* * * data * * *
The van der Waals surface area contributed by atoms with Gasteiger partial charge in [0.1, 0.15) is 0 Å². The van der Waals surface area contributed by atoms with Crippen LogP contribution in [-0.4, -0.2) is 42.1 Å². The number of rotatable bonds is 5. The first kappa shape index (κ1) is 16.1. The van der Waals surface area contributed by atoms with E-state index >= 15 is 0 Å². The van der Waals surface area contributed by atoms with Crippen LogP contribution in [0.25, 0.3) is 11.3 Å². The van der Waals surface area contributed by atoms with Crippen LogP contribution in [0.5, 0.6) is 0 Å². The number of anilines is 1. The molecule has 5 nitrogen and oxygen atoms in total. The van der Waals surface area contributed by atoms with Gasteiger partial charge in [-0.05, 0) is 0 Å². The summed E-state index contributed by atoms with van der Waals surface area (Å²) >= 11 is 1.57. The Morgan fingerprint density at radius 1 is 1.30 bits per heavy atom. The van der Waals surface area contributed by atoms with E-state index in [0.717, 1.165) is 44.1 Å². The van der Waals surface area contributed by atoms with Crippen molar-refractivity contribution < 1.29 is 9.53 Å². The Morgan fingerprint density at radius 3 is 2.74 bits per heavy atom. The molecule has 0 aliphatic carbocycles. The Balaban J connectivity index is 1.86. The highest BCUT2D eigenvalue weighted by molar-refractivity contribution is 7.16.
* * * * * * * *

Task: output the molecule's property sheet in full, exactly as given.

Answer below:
The van der Waals surface area contributed by atoms with Gasteiger partial charge in [0.1, 0.15) is 0 Å². The van der Waals surface area contributed by atoms with Crippen LogP contribution in [-0.4, -0.2) is 42.1 Å². The number of rotatable bonds is 5. The first kappa shape index (κ1) is 16.1. The van der Waals surface area contributed by atoms with E-state index >= 15 is 0 Å². The van der Waals surface area contributed by atoms with Crippen LogP contribution in [0.25, 0.3) is 11.3 Å². The van der Waals surface area contributed by atoms with Crippen LogP contribution in [0.5, 0.6) is 0 Å². The number of anilines is 1. The molecule has 5 nitrogen and oxygen atoms in total. The van der Waals surface area contributed by atoms with Gasteiger partial charge in [-0.05, 0) is 0 Å². The summed E-state index contributed by atoms with van der Waals surface area (Å²) >= 11 is 1.57. The Morgan fingerprint density at radius 1 is 1.30 bits per heavy atom. The van der Waals surface area contributed by atoms with E-state index in [0.717, 1.165) is 44.1 Å². The van der Waals surface area contributed by atoms with Crippen molar-refractivity contribution < 1.29 is 9.53 Å². The Morgan fingerprint density at radius 3 is 2.74 bits per heavy atom. The molecule has 0 aliphatic carbocycles. The Balaban J connectivity index is 1.86. The highest BCUT2D eigenvalue weighted by molar-refractivity contribution is 7.16.